A forward curve can be thought of as a graphical representation of future interest rates as implied by market pricing. Where the implied rates seem detached from economic reality, it could indicate distortions due to supply and demand (for example strong demand from price insensitive buyers outweighing supply of bonds).
In 2007, before the global financial crisis, the UK and US had similarly shaped forward yield curves, relatively 'normal' shapes.
One way investors could interpret the forward yield curve is as a forecast of future policy rates. We'd argue that yields at the long end of the curve are more driven by supply and demand however.
The UK began issuing ultra-long government bonds in response to increasing demand from DB pension schemes. These bonds were bought at prices that caused long-dated forward rates to fall to very low levels.
You can already see that the long-dated yields are low vs the rest of the curve. Predicting a rise and fall in interest rates? Or strong demand from pension schemes?
The trend continued, causing long-dated UK forward yields to fall well below US equivalents, and with a shape that’s hard to reconcile with potential future economic scenarios (even setting aside wider factors affecting the UK economy). One explanation is pension scheme demand.
Continued strong demand from UK pension schemes (arguably) helped perpetuate this trend and led to more and more extreme yield curves. A pretty good deal for the UK Government! But can it last?
Source: LSEG Datastream
Pension schemes and the BoE have funded a lot of government spending over recent years. That’s ok – they’ll keep buying, won’t they?
DMO issuance, overlaying buying and selling from the BoE and UK DB pension schemes
Source: DMO, BoE, LCP research and estimates
They have been the key buyers, by our estimates. But will they keep buying? We don’t think so because:
1. The BoE’s pursuing Quantitative Tightening means gilts on the BoE balance sheet need to be sold.
2. We don’t think DB pension schemes will pick up the tab either – in fact they are likely to be net sellers too over coming years.
The OBR acknowledged in its July 2023 report that “The great majority of schemes are now either closed to new members or closed to the accrual of new pensions… supply of future inflows is diminishing at the same time as DB members retire and the schemes begin to pay out”, but we think the pace of reduction in pension scheme gilt holdings is likely to be much faster than that the gradual decline this implies.
The reason for this is less obvious:
- Pension scheme hedging and hence gilt buying has (mostly) peaked and there’s very little accrual of new benefits. There will be some buying but don’t expect it at scale.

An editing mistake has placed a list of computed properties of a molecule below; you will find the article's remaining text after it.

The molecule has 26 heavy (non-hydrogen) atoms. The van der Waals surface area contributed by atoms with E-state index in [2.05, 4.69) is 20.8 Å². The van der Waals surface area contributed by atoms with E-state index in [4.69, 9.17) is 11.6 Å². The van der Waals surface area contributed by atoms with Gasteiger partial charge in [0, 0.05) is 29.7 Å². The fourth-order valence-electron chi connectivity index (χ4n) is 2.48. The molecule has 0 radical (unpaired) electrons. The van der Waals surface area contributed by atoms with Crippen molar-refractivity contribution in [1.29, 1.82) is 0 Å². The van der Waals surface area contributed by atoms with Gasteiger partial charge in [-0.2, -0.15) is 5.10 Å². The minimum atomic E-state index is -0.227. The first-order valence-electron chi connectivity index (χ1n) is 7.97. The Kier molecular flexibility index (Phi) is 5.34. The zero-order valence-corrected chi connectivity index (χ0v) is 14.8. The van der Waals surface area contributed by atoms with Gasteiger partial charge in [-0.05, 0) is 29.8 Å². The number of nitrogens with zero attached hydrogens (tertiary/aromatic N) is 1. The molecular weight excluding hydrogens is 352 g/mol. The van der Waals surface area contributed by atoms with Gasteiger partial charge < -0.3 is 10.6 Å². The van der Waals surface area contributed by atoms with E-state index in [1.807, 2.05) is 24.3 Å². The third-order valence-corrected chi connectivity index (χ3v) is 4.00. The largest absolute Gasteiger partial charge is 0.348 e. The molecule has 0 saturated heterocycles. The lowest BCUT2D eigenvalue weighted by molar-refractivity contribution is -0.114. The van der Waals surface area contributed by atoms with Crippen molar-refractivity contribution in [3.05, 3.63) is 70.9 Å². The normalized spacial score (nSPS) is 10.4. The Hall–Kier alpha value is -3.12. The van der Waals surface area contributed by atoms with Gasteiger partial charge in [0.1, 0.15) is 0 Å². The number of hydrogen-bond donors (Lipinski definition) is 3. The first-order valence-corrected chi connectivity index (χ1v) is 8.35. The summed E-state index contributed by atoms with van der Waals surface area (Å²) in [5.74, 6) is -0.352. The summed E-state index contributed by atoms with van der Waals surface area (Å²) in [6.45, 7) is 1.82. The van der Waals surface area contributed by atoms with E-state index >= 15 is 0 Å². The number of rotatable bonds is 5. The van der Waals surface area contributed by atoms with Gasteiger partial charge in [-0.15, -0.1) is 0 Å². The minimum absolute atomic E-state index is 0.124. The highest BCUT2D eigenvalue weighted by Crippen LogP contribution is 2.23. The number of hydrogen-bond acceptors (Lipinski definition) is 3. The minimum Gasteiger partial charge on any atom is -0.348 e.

- Pension schemes are 'buying-in' – passing assets and liabilities over to insurers. In practice most insurers hold far less gilts (as a % of assets) than pension schemes. Which means each 'buy-in' should be expected to result in a net sale of gilt holdings.
The de-risking market has never been hotter as rising yields have brought many pension schemes in range of transactions. This means that pension schemes may well be big sellers over coming years, potentially very big sellers.
How will the UK government continue to borrow?
The BoE and DB pension schemes won’t fill the gap, but there’s a price for everything.
Other institutions (domestic and overseas) could step in and buy – after all the UK remains a large developed economy with its own currency and many things going for it*.
However, these investors won’t be price insensitive, they’re going to want an appropriate return on their investment. They also probably won’t want ultra long-dated debt, meaning issuance will need to be more at the short end (like many other countries) and that interest costs will be more sensitive to monetary policy. So the UK Government will have to learn to cope with higher and more volatile financing costs than it has been used to.
To relieve this pressure, the Government might decide to ‘encourage’** different asset owners to start purchasing gilts, such as the UK insurance sector, banks or even retail investors.
*probably… **potentially more stick than carrot for the institutions
Find out more...
Hear more on the topic from LCP's Steve Hodder at our 2023 Investment Conference.